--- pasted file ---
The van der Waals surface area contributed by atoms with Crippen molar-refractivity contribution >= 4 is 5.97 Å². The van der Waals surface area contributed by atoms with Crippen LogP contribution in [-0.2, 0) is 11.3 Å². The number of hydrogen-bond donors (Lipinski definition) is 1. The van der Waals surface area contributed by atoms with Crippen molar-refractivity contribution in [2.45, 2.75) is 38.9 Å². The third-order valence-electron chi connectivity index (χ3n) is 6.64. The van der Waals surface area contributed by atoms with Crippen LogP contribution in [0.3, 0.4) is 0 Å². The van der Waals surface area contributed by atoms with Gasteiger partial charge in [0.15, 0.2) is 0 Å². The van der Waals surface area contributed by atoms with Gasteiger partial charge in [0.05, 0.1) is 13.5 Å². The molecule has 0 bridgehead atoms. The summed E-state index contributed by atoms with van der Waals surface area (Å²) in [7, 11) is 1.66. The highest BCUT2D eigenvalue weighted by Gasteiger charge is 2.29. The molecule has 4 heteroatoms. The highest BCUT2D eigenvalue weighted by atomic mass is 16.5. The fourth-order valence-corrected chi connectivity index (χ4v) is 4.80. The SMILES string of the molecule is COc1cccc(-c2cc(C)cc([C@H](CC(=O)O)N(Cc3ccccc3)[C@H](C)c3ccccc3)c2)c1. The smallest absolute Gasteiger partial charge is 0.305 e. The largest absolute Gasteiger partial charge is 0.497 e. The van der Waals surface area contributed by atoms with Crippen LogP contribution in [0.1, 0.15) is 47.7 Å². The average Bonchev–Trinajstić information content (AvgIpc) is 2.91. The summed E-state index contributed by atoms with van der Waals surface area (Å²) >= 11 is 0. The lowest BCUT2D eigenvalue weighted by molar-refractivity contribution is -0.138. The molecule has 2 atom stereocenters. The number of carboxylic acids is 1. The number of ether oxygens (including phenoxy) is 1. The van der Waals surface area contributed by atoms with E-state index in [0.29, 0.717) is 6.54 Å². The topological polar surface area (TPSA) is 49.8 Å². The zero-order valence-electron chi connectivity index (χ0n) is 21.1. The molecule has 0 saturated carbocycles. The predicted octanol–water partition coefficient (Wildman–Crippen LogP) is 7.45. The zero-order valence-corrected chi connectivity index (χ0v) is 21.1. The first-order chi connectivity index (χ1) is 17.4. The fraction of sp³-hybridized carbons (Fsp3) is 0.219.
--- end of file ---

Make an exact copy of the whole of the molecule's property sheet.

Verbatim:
The van der Waals surface area contributed by atoms with Crippen molar-refractivity contribution >= 4 is 5.97 Å². The van der Waals surface area contributed by atoms with Crippen LogP contribution in [-0.2, 0) is 11.3 Å². The number of hydrogen-bond donors (Lipinski definition) is 1. The van der Waals surface area contributed by atoms with Crippen molar-refractivity contribution in [2.45, 2.75) is 38.9 Å². The third-order valence-electron chi connectivity index (χ3n) is 6.64. The van der Waals surface area contributed by atoms with Crippen LogP contribution in [0.3, 0.4) is 0 Å². The van der Waals surface area contributed by atoms with Gasteiger partial charge in [0.15, 0.2) is 0 Å². The van der Waals surface area contributed by atoms with Gasteiger partial charge in [0.05, 0.1) is 13.5 Å². The molecule has 0 bridgehead atoms. The summed E-state index contributed by atoms with van der Waals surface area (Å²) in [7, 11) is 1.66. The highest BCUT2D eigenvalue weighted by Gasteiger charge is 2.29. The molecule has 4 heteroatoms. The highest BCUT2D eigenvalue weighted by atomic mass is 16.5. The fourth-order valence-corrected chi connectivity index (χ4v) is 4.80. The SMILES string of the molecule is COc1cccc(-c2cc(C)cc([C@H](CC(=O)O)N(Cc3ccccc3)[C@H](C)c3ccccc3)c2)c1. The smallest absolute Gasteiger partial charge is 0.305 e. The largest absolute Gasteiger partial charge is 0.497 e. The van der Waals surface area contributed by atoms with Crippen LogP contribution in [0.1, 0.15) is 47.7 Å². The average Bonchev–Trinajstić information content (AvgIpc) is 2.91. The summed E-state index contributed by atoms with van der Waals surface area (Å²) >= 11 is 0. The lowest BCUT2D eigenvalue weighted by molar-refractivity contribution is -0.138. The molecule has 2 atom stereocenters. The number of carboxylic acids is 1. The number of ether oxygens (including phenoxy) is 1. The van der Waals surface area contributed by atoms with E-state index in [0.29, 0.717) is 6.54 Å². The topological polar surface area (TPSA) is 49.8 Å². The zero-order valence-electron chi connectivity index (χ0n) is 21.1. The molecule has 0 saturated carbocycles. The predicted octanol–water partition coefficient (Wildman–Crippen LogP) is 7.45. The zero-order valence-corrected chi connectivity index (χ0v) is 21.1. The first-order chi connectivity index (χ1) is 17.4. The fraction of sp³-hybridized carbons (Fsp3) is 0.219.